T 1006/98 (DNA Sequencing/HARVARD COLLEGE) of 23.10.2000

European Case Law Identifier: ECLI:EP:BA:2000:T100698.20001023
Date of decision: 23 October 2000
Case number: T 1006/98
Application number: 92202037.5
IPC class: C12Q 1/68
Language of proceedings: EN
Distribution: C
Download and more information:
Decision text in EN (PDF, 20 KB)
Documentation of the appeal procedure can be found in the Register
Bibliographic information is available in: EN
Versions: Unpublished
Title of application: DNA Sequencing
Opponent name: -
Board: 3.3.04
Headnote: -
Relevant legal provisions:
European Patent Convention 1973 Art 76(1)
Keywords: Divisional application - extension beyond content of parent application (yes)


Cited decisions:
Citing decisions:

Summary of Facts and Submissions

I. The appeal lies from the decision of the examining division issued on 11 May 1998 whereby the European patent application No. 92 202 037.5 (published as EP-A1-0 516 245), a divisional application of the European patent application No. 87 311 435.9 (published as EP-A1-0 265 293), was refused pursuant to Article 97(1) EPC. Basis of the rejection were claims 1 to 13 filed on 16 October 1995.

Claim 1 read as follows:

"A method for determining the nucleotide base sequence of a DNA molecule, comprising the steps of:

providing said DNA molecule annealed with a primer molecule able to hybridize to said DNA molecule,

incubating separate portions of said annealed mixture in at least four vessels, each vessel containing a processive DNA polymerase having a processivity of less than 500 bases, except reverse transcriptase, four different deoxynucleotide triphosphates and a chain terminating agent which chain terminating agent terminates DNA synthesis at a different specific nucleotide base in each of said vessels, wherein the DNA polymerase has less than 500 units of exonuclease activity per mg of DNA polymerase, the concentration of all four deoxynucleoside triphosphates at the start of said incubation is sufficient to allow DNA synthesis to continue until terminated by incorporation of the chain terminating agent, and

separating the DNA products of said incubating reaction according to their size, whereby at least a part of the nucleotide base sequence of said DNA molecule can be determined."

II. The examining division found that, contrary to the requirements of Article 76(1) EPC, the claimed subject-matter extended beyond that of the parent application as filed because claim 1 now referred to the feature "a processivity of less than 500 bases", while the application as filed referred to a processivity of at least 500 bases.

III. In their statement of grounds of appeal, the appellants essentially submitted that there was no limitation in the description of the parent application to a processive polymerase that remained bound for at least 500 bases. In this respect, they referred in particular to page 3, lines 20 to 33 and to the passage bridging pages 7 and 8. They requested oral proceedings in the event that the board was not persuaded by their arguments.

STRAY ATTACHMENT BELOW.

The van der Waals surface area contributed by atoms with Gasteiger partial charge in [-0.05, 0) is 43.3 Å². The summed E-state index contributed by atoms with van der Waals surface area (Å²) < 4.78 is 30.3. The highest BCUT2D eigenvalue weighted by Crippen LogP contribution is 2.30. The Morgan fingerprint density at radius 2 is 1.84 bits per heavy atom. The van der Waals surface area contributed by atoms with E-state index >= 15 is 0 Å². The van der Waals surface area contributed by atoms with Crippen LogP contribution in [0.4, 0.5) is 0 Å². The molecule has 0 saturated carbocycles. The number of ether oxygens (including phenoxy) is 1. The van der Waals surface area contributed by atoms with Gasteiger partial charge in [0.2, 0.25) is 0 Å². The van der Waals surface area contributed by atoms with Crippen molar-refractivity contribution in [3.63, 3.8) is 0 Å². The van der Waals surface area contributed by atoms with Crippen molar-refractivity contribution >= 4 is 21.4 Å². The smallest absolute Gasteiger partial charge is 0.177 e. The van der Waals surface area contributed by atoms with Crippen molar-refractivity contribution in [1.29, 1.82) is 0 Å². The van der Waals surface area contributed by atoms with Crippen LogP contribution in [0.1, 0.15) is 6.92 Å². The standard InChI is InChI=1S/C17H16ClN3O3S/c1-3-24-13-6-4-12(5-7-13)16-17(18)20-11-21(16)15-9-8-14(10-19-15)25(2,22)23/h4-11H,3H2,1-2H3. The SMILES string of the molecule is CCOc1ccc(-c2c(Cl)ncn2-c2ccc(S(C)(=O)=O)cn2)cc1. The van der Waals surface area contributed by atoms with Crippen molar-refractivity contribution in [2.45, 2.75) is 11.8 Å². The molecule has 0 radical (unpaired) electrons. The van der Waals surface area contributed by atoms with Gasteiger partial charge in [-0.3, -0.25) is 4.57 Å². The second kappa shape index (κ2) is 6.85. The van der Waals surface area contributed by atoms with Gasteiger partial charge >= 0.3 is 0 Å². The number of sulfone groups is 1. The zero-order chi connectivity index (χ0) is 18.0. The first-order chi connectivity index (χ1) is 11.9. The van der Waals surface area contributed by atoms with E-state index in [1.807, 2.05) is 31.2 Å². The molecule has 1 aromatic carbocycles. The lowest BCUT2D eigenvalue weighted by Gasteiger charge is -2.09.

IV. On 24 July 2000, the board summoned the appellants to oral proceedings and issued a communication pursuant to Article 11(2) of the Rules of Procedure with the provisional view of the board on the matter.

V. On 20 October 2000, the appellants informed the board that they would not attend the oral proceedings.

VI. Oral proceedings took place on 23 October 2000, no one being present on behalf of the appellants.

VII. The appellants requested in writing that the decision under appeal be set aside and that the matter be remitted for further prosecution on the basis of the claims on file.

Reasons for the Decision

Article 76(1) EPC

1. The parent application as filed, although referring to different prior art polymerases in the passage bridging pages 7 and 8 relied upon by the appellants, is unambiguous in stating in the same passage (cf page 8, lines 4 to 7) that the polymerases "such as those of the present invention, will remain bound for at least 500 bases and preferably at least 1,000 bases under suitable environmental conditions" (emphasis added). Only when referring to a pulse step for the purpose of labelling the primer, the parent application as filed refers to the use of conditions in which the polymerase does not exhibit its processivity (cf page 3, lines 26 to 29; cf also page 40, lines 27 to 32). The passage of the description on page 41, lines 11 to 22 refers to a chase step carried out under specific conditions such that "DNA synthesis is terminated after an average of 50-600 bases".

2. Nothing in the parent application as filed supports a sequencing method according to claim 1 in which "a processive DNA polymerase having a processivity of less that 500 bases" is used. This "cut-point" has been arbitrarily created in the present divisional application as it cannot be derived directly and unambiguously from, and is not consistent with, the disclosure in the parent application. Thus, in the board's judgement, the application was correctly rejected under Article 76(1) EPC by the examining division.


For these reasons it is decided that:

The appeal is dismissed.

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